- Travel and Places»
- Visiting Europe
Living In Lisbon
The reason why I enjoy living in Lisbon is not a singular. There are many reasons why I’ve chosen to adopt this city as my home town. The first few are personal ones – and nothing that I’m going to share with the world at large. They are my own, they are private – and despite the opinions of others, frogs are not for human consumption.
Living in Lisbon is certainly easy enough. It’s one of the most culturally rich cities in the world. I am surrounded by some incredibly stunning architecture, both past and present. Portugal, as a country, is steeped in history and has been host to some of the most intrepid sea-going adventurers the world has ever known.
The city of Lisbon itself is a hot-bed of activity – both commercial and urban communities co-exist in perfect harmony. The city dwellers are friendly, warm and interested in who you are – and why you live among them. As a whole – there are many plus points to living here, and of course there are some negatives.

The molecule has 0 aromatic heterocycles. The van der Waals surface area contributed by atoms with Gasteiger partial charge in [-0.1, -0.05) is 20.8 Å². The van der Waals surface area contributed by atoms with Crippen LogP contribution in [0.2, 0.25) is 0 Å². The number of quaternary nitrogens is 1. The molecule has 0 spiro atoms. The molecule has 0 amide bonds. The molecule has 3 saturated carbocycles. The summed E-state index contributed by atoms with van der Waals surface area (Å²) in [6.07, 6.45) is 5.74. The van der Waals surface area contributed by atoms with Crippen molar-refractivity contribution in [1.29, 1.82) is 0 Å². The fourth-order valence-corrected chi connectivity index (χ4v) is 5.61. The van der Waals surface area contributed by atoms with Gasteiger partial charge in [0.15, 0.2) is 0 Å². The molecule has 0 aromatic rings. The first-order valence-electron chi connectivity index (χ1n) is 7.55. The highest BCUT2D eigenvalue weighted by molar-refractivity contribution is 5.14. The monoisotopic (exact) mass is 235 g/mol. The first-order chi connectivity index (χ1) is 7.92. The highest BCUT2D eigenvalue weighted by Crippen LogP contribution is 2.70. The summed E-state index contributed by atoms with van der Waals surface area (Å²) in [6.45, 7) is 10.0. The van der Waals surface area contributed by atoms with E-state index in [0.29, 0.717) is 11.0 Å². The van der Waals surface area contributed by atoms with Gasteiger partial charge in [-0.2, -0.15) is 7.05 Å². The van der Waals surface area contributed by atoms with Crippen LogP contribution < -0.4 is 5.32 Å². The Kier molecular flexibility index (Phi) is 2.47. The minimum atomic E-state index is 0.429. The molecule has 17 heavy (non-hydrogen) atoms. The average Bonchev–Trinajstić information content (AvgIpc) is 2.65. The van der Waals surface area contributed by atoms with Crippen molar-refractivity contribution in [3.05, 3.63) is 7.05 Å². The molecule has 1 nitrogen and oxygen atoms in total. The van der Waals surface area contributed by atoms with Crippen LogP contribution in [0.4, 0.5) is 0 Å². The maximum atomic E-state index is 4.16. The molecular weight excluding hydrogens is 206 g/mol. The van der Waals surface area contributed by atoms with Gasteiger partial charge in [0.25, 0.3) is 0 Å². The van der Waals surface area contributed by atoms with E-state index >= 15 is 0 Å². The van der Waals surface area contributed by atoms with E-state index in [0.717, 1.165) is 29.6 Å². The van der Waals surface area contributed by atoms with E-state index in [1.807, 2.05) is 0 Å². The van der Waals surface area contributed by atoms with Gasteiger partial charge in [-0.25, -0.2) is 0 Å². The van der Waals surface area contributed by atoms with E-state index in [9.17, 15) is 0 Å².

But let’s check out the good stuff. There’s enough rubbish to moan about – let’s not sweat the small stuff. Non of which add up to enough reasons why you, I or anyone else should be put off living in one of Europe’s most beautiful, thriving cities.
Lisbon - Portugal
Lisbon has over 20 centuries of traceable history and much of its past is reflected in its architecture, street layout and culture. Originally, it was under Roman occupation, which eventually changed to that of tribes from the Germanic areas of the continent.
After several hundred years of the Romans, and the Germanics, the Moors finally took the city back in the 8th century. They ruled for long enough to still retain an influence over the city to the present day. Some of the Portuguese language has a distinctly Arabic flavour – and the pronunciation most certainly.